They say history and popular trends repeat themselves around every 20 years, so it's probably right time for MTV to bring back Total Request Live. Yes, it really has been almost two decades since the Harry Potter and X-Men film franchises first began, and since Eminem, Christina Aguilera, Britney Spears, 'N Sync and other pop artists ruled the airwaves. And a lot of those actors and musicians you can remember from that time period, first made it big on a little countdown show called TRL.
TRL first began in the fall of 1998 with host Carson Daly introducing the day's top 10 music videos from a small, dimly lit set in New York City. Yet soon the show's popularity incrased, and it was moved to MTV studios in Times Square, where it remained until ending in 2008. Over time, TRL became the network's flagship program, receiving hundreds of thousands of viewers each day to see interviews with the world's biggest stars and watch fans vote for the most requested music videos.
And now it's coming back. MTV president Chris McCarthy has confirmed to the New York Times that TRL is set to return in October. However, Daly (who actually left the show in 2003) will be replaced by five VJs hosting alongside rapper and comedian DC Young Fly and Chicago radio personality Erik Zachary. Like its predecessor, the new version will air daily and take place in a newly revamped studio in Times Square that is currently under construction.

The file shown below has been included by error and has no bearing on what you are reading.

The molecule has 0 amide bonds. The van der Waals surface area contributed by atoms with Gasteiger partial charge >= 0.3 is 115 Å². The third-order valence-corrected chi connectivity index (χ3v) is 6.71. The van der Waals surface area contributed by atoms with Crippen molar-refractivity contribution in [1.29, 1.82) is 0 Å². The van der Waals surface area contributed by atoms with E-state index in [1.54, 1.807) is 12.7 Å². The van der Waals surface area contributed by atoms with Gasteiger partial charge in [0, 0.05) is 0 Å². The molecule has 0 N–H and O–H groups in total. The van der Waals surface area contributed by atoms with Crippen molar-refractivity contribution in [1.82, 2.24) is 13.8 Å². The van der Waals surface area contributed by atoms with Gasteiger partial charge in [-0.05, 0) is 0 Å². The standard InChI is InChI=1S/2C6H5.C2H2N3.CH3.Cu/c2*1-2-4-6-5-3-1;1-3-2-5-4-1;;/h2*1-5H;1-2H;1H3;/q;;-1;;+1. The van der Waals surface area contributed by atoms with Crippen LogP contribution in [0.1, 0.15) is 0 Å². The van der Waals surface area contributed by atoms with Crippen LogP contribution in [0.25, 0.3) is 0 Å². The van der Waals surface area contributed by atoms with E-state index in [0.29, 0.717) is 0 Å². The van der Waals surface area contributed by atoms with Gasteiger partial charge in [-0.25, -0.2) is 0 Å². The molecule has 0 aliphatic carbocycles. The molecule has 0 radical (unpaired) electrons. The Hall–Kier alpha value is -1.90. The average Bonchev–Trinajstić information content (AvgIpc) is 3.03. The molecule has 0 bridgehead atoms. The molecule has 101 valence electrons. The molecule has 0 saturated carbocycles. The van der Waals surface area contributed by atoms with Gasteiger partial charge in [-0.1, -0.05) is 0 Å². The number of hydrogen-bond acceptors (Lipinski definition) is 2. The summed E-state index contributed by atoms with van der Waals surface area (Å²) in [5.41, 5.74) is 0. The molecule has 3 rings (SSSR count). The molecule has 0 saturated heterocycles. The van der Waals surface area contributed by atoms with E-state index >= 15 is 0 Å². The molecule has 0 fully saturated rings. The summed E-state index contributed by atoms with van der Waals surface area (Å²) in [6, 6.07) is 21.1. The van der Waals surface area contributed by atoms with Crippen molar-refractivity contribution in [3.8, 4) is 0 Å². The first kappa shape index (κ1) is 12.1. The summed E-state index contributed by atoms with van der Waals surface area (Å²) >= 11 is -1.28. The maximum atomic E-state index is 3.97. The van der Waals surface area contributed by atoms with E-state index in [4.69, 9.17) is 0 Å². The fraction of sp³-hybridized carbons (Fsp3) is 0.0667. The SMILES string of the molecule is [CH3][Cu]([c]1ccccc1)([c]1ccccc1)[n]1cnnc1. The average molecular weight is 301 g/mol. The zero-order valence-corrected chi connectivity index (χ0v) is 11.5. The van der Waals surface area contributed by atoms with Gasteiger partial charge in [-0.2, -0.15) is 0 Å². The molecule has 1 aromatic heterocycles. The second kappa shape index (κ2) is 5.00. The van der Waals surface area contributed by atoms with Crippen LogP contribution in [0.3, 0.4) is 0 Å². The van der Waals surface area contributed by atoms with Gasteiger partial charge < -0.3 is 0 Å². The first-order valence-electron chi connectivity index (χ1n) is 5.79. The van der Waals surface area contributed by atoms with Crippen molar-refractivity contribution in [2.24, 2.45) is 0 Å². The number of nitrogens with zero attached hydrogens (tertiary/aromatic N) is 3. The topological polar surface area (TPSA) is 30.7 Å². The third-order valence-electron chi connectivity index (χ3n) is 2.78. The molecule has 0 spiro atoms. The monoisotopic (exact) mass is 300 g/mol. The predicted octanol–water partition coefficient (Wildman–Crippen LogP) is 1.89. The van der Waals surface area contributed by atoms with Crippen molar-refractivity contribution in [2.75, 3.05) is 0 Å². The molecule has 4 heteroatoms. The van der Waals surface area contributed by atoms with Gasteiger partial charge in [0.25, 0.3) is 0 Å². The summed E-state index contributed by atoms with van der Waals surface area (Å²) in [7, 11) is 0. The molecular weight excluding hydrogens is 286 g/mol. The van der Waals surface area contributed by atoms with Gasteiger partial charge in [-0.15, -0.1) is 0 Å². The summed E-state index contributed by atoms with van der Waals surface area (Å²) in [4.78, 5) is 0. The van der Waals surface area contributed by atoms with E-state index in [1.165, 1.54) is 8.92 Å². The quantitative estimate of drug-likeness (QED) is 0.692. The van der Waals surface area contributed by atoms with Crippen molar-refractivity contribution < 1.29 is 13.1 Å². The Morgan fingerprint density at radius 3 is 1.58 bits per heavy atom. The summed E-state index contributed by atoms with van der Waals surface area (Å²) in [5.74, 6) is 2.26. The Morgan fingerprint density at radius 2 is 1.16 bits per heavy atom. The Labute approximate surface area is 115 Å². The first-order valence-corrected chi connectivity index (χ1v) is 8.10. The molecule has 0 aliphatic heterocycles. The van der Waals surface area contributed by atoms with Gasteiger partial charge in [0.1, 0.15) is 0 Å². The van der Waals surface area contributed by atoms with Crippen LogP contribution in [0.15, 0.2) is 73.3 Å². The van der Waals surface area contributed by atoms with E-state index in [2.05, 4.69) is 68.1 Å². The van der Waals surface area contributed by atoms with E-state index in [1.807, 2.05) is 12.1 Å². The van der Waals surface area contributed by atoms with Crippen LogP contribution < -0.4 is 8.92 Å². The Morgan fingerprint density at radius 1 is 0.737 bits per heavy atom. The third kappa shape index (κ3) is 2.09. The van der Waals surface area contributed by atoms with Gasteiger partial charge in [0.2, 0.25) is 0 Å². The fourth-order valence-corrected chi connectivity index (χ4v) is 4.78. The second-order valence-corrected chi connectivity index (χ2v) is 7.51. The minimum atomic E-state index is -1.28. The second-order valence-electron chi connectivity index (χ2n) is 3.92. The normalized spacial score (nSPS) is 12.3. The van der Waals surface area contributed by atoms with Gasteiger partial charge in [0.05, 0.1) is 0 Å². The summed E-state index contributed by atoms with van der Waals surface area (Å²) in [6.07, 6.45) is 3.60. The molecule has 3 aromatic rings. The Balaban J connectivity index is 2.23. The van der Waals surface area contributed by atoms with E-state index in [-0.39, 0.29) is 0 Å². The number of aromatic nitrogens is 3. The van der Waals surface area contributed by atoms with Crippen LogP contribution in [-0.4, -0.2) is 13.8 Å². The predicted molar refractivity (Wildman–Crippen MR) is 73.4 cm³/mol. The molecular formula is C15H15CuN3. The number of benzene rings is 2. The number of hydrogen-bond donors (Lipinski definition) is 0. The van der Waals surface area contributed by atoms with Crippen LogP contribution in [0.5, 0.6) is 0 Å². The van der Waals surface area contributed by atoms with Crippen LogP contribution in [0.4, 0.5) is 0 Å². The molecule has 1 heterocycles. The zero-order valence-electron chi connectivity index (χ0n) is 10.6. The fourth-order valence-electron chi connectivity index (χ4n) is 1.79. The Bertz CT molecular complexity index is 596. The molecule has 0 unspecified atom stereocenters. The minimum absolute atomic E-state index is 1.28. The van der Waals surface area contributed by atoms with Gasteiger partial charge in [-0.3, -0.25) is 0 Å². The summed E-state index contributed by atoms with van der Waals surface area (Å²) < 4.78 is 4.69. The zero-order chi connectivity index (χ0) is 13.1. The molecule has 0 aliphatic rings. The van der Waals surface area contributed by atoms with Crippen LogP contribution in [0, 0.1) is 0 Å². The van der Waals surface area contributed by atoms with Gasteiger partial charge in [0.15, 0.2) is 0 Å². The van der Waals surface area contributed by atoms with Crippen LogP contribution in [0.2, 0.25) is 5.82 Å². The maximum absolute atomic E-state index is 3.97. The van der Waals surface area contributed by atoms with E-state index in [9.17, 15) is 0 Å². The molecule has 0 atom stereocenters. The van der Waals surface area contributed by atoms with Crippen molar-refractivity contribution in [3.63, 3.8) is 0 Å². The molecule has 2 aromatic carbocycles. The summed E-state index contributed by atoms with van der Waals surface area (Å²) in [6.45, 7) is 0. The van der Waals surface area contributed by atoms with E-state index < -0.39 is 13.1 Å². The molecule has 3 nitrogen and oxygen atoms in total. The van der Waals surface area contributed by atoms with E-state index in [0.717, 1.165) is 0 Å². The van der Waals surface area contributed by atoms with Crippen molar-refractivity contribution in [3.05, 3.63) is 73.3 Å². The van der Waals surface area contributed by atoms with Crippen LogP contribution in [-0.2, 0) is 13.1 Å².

Back when TRL was still a thing, Twitter, Facebook and social media were first starting out. Votes then were counted by email, text and calling in to the show. Today it's a whole different world out there, as there is no end to where fans can watch music videos and stay up-to-date on the latest news. Yet voting shows like The Voice, American Idol, and Dancing with the Stars are still ratings winners, so a new TRL could find a home on MTV as the network tries to turn its ratings around and get back into music.
Sticking with his plan to update MTV for a new generation and win back viewers, McCarthy also mentions in the interview that the MTV Video Music Awards' coveted 'Moon Man' trophy (given to each of the winners) will now be known as a 'Moon Person,' which also follows the awards ceremony's recent push for gender neutral voting categories. This year’s event with the new changes will be hosted by Katy Perry on August 27.
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